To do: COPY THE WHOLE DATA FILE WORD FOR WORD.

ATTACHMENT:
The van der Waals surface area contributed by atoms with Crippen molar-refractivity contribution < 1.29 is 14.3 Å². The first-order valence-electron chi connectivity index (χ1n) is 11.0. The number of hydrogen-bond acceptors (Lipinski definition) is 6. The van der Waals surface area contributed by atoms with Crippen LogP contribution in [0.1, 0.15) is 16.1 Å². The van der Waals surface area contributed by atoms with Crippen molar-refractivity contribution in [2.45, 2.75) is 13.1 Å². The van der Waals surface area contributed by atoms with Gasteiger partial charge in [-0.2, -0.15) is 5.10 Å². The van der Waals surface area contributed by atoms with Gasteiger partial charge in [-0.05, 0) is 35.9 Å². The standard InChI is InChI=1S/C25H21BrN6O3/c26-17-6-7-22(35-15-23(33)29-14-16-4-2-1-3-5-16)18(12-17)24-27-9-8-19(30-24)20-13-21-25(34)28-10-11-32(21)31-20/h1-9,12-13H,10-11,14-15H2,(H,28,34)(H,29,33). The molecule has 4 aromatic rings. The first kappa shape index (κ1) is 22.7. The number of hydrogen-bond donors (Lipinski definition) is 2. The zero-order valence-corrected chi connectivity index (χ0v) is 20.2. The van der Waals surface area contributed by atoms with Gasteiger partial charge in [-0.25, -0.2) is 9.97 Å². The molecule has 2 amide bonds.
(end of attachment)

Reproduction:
The van der Waals surface area contributed by atoms with Crippen molar-refractivity contribution < 1.29 is 14.3 Å². The first-order valence-electron chi connectivity index (χ1n) is 11.0. The number of hydrogen-bond acceptors (Lipinski definition) is 6. The van der Waals surface area contributed by atoms with Crippen LogP contribution in [0.1, 0.15) is 16.1 Å². The van der Waals surface area contributed by atoms with Crippen molar-refractivity contribution in [2.45, 2.75) is 13.1 Å². The van der Waals surface area contributed by atoms with Gasteiger partial charge in [-0.2, -0.15) is 5.10 Å². The van der Waals surface area contributed by atoms with Gasteiger partial charge in [-0.05, 0) is 35.9 Å². The standard InChI is InChI=1S/C25H21BrN6O3/c26-17-6-7-22(35-15-23(33)29-14-16-4-2-1-3-5-16)18(12-17)24-27-9-8-19(30-24)20-13-21-25(34)28-10-11-32(21)31-20/h1-9,12-13H,10-11,14-15H2,(H,28,34)(H,29,33). The molecule has 4 aromatic rings. The first kappa shape index (κ1) is 22.7. The number of hydrogen-bond donors (Lipinski definition) is 2. The zero-order valence-corrected chi connectivity index (χ0v) is 20.2. The van der Waals surface area contributed by atoms with Gasteiger partial charge in [-0.25, -0.2) is 9.97 Å². The molecule has 2 amide bonds.